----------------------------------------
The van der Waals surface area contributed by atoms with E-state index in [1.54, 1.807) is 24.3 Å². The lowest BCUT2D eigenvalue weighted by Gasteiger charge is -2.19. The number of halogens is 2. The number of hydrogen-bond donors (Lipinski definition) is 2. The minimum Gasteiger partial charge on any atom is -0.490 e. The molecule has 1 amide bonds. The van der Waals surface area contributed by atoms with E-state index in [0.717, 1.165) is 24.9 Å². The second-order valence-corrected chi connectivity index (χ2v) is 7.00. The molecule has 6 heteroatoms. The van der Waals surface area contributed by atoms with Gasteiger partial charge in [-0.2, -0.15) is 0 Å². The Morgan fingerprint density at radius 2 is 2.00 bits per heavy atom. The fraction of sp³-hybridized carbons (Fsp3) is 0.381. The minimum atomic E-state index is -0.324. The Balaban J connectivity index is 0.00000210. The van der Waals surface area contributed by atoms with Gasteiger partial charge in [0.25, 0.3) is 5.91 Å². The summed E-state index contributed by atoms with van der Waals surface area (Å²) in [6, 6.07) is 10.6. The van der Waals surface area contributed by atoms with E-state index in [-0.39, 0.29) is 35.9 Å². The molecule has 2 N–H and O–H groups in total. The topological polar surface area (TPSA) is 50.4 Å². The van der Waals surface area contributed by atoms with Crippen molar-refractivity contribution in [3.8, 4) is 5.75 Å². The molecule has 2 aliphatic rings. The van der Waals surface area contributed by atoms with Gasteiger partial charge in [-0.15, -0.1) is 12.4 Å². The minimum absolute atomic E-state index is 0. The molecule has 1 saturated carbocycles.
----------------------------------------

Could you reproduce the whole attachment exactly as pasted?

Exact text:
The van der Waals surface area contributed by atoms with E-state index in [1.54, 1.807) is 24.3 Å². The lowest BCUT2D eigenvalue weighted by Gasteiger charge is -2.19. The number of halogens is 2. The number of hydrogen-bond donors (Lipinski definition) is 2. The minimum Gasteiger partial charge on any atom is -0.490 e. The molecule has 1 amide bonds. The van der Waals surface area contributed by atoms with E-state index in [0.717, 1.165) is 24.9 Å². The second-order valence-corrected chi connectivity index (χ2v) is 7.00. The molecule has 6 heteroatoms. The van der Waals surface area contributed by atoms with Gasteiger partial charge in [-0.2, -0.15) is 0 Å². The Morgan fingerprint density at radius 2 is 2.00 bits per heavy atom. The fraction of sp³-hybridized carbons (Fsp3) is 0.381. The minimum atomic E-state index is -0.324. The Balaban J connectivity index is 0.00000210. The van der Waals surface area contributed by atoms with Gasteiger partial charge in [0.25, 0.3) is 5.91 Å². The summed E-state index contributed by atoms with van der Waals surface area (Å²) in [6, 6.07) is 10.6. The van der Waals surface area contributed by atoms with E-state index in [-0.39, 0.29) is 35.9 Å². The molecule has 2 N–H and O–H groups in total. The topological polar surface area (TPSA) is 50.4 Å². The van der Waals surface area contributed by atoms with Crippen molar-refractivity contribution in [3.8, 4) is 5.75 Å². The molecule has 2 aliphatic rings. The van der Waals surface area contributed by atoms with Gasteiger partial charge in [-0.15, -0.1) is 12.4 Å². The minimum absolute atomic E-state index is 0. The molecule has 1 saturated carbocycles.